While much has been written about the negative impact on professionals who work with victims of sexual abuse/interpersonal trauma there has been limited exploration of the possible positive effects of such involvement. Silveira undertook qualitative research with such professionals using thematic analysis to try to increase our understanding of the possibility of the latter. She explored how working with trauma can foster vicarious resilience (VR) and how meeting with clients who themselves show resilience can have a positive knock on effect to counteract vicarious trauma (VT) and compassion fatigue (CF).

The concept of resilience is where an individual, who has experienced interpersonal trauma, nonetheless develops the ability to positively adapt. Existence or development of resilience does not however, minimise the trauma, its impact and long term consequences. Equally, resilience may well postdate the trauma and exposure to risk and be part of a later recovery process.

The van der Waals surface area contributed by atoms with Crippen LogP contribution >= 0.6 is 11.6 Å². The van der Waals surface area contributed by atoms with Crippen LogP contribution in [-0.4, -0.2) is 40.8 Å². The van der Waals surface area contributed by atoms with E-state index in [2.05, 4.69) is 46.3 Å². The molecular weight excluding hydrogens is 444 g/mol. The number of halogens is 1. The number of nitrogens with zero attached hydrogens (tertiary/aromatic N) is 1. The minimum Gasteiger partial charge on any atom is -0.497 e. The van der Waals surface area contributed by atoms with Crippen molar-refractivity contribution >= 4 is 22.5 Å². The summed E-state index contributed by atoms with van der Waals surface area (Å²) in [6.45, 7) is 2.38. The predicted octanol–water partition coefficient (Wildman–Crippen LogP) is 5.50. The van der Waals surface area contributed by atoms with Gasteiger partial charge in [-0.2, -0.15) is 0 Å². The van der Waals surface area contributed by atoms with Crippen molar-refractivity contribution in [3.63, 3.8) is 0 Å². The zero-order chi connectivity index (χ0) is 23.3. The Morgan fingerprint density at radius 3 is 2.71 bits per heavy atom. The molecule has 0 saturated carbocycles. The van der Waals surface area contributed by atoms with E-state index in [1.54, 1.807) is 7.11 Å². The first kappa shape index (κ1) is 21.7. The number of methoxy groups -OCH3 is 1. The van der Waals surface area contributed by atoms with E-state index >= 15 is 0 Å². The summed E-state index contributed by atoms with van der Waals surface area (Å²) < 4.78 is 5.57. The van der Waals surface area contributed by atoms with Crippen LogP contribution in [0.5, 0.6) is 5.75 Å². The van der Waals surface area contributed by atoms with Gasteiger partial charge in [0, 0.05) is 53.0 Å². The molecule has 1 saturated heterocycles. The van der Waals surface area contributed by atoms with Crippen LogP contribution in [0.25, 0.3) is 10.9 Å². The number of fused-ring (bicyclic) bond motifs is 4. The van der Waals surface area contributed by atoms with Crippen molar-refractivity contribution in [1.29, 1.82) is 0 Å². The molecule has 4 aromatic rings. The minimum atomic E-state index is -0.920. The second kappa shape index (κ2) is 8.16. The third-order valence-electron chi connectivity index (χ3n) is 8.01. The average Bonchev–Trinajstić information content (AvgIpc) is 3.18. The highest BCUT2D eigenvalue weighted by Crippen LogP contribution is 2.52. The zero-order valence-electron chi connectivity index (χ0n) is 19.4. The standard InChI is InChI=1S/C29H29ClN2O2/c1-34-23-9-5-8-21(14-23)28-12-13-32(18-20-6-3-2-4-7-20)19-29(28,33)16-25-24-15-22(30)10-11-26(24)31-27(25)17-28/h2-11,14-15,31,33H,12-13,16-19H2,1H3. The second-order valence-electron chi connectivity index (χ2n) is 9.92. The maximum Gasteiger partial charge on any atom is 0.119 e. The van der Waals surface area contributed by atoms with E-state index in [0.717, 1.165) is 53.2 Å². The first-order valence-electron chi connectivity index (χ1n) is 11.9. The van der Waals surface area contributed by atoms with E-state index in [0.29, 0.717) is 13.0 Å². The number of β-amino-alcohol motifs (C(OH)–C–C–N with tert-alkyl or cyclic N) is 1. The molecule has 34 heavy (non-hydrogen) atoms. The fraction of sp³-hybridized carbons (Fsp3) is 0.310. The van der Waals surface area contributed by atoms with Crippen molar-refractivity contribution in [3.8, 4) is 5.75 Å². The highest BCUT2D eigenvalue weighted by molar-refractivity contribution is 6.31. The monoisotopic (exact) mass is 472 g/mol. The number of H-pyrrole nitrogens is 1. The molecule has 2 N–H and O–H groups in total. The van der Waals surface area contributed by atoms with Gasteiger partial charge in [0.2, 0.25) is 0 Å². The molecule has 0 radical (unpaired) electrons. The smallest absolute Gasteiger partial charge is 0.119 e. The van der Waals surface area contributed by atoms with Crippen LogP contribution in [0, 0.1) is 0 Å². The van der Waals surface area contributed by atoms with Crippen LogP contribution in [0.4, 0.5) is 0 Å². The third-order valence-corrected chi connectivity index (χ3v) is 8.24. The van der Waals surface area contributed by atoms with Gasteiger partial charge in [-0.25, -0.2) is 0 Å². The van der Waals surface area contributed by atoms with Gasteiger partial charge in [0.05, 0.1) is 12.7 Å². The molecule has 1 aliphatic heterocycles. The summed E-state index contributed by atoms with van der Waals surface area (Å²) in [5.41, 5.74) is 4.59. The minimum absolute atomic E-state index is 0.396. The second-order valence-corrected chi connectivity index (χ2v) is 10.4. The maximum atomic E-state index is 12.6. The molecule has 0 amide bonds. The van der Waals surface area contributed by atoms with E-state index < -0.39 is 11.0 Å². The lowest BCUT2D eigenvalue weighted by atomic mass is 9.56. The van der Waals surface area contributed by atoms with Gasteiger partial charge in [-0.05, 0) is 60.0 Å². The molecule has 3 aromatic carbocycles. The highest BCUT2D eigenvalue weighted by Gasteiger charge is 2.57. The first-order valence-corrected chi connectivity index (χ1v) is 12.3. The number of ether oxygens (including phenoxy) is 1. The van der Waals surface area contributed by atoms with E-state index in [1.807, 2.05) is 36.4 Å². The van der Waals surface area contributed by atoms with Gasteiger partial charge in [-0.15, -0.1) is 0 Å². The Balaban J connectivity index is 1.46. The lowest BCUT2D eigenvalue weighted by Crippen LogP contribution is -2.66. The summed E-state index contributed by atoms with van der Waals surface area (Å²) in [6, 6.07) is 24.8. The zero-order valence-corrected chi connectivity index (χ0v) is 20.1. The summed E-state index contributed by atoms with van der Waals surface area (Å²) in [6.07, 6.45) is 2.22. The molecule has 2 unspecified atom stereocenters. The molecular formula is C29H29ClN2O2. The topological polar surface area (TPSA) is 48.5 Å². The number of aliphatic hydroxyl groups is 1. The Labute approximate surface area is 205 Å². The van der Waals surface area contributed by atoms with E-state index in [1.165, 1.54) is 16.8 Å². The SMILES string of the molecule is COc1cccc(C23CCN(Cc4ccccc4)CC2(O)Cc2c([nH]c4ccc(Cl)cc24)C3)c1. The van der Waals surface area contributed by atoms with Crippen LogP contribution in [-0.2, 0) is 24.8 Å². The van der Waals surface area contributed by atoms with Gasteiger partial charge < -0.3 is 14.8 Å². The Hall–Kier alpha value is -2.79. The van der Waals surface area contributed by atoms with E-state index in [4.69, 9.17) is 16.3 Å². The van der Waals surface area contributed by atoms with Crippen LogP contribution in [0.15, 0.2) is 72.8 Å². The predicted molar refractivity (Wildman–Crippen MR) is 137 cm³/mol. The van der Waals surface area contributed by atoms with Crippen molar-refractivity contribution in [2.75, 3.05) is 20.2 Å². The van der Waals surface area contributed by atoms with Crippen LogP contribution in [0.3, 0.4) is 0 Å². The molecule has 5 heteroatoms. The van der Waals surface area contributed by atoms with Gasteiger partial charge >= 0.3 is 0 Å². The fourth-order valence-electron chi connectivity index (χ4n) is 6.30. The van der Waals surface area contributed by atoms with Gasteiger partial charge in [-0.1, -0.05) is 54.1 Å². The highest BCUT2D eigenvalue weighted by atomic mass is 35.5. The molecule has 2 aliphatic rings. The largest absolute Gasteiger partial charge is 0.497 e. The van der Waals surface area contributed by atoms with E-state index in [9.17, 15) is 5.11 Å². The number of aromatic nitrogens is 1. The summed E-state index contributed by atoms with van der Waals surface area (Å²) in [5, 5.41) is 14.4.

Silveira found that her cohort has an increased awareness of their own strengths and improved perspective on their own personal challenges as a result of observing the resilience of their clients. They also reported improved personal relationships as a consequence of their work with children and young people who had experienced trauma.

This study highlights how working in the field of trauma, in particular that of sexual abuse, is not exclusively negative. There are days when this may seem to be the case, especially when dealing with early disclosure and complex family scenarios. However, drawing on the positive accounts and the encouraging outcomes can help when the work is challenging. By focusing on the achievements of clients’ professionals can both help them, themselves and others as well as minimising and counteracting VT and CF.

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